There’s so many charts like https://ritholtz.com/wp-content/uploads/2018/02/pricechanges... that clearly show the trend. It’s insane.
There’s a really good book I recommend called “Systems Bible” [https://www.amazon.com/Systems-Bible-Beginners-Guide-Large/d...] that beautifully articulates this phenomenon in a way that applies to government policy, software systems, management, org structures, or any complex system of people or machines.
(I pulled my copy out just a few weeks ago so I could quote a different Gallism that was relevant to an HN discussion: https://news.ycombinator.com/item?id=18859680)
(If you want to pick it up, be aware that in its most current printing the title changed from Systemantics to The Systems Bible: https://www.amazon.com/Systems-Bible-Beginners-Guide-Large/d...)
We present the Fundamental Law of Administrative Workings (F.L.A.W.): THINGS ARE WHAT THEY ARE REPORTED TO BE...
The net effect of this Law is to ensure that people in Systems are never dealing with the real world that the rest of us have to live in, but instead with a filtered, distorted, and censored version which is all that can get past the sensory organisms of the System itself...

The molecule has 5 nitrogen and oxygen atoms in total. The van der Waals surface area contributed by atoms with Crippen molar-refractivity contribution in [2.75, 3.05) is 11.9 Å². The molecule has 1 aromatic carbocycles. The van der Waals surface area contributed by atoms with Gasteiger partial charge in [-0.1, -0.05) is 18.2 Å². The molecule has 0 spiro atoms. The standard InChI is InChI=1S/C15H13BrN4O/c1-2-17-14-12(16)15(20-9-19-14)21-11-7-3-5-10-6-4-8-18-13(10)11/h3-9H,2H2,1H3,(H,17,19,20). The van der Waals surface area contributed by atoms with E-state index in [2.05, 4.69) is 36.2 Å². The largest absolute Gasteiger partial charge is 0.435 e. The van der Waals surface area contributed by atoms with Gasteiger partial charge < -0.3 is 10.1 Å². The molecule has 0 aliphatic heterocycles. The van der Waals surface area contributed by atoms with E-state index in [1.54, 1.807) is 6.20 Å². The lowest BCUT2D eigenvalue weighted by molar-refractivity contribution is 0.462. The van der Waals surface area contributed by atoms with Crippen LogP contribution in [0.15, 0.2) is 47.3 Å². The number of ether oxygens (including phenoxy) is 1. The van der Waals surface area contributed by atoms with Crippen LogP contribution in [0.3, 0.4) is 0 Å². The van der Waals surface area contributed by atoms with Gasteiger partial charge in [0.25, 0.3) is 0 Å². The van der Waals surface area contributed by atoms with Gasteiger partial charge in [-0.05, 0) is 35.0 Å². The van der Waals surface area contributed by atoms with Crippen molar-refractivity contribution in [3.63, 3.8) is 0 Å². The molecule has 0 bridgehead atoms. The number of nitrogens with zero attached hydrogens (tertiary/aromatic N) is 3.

This effect has been studied in detail by a small group of dedicated General Systemanticists. In an effort to introduce quantitative methodology into this important area of research they have paid particular attention to the amount of information that reaches, or fails to reach, the attention of the relevant administrative officer or corresponding Control Unit.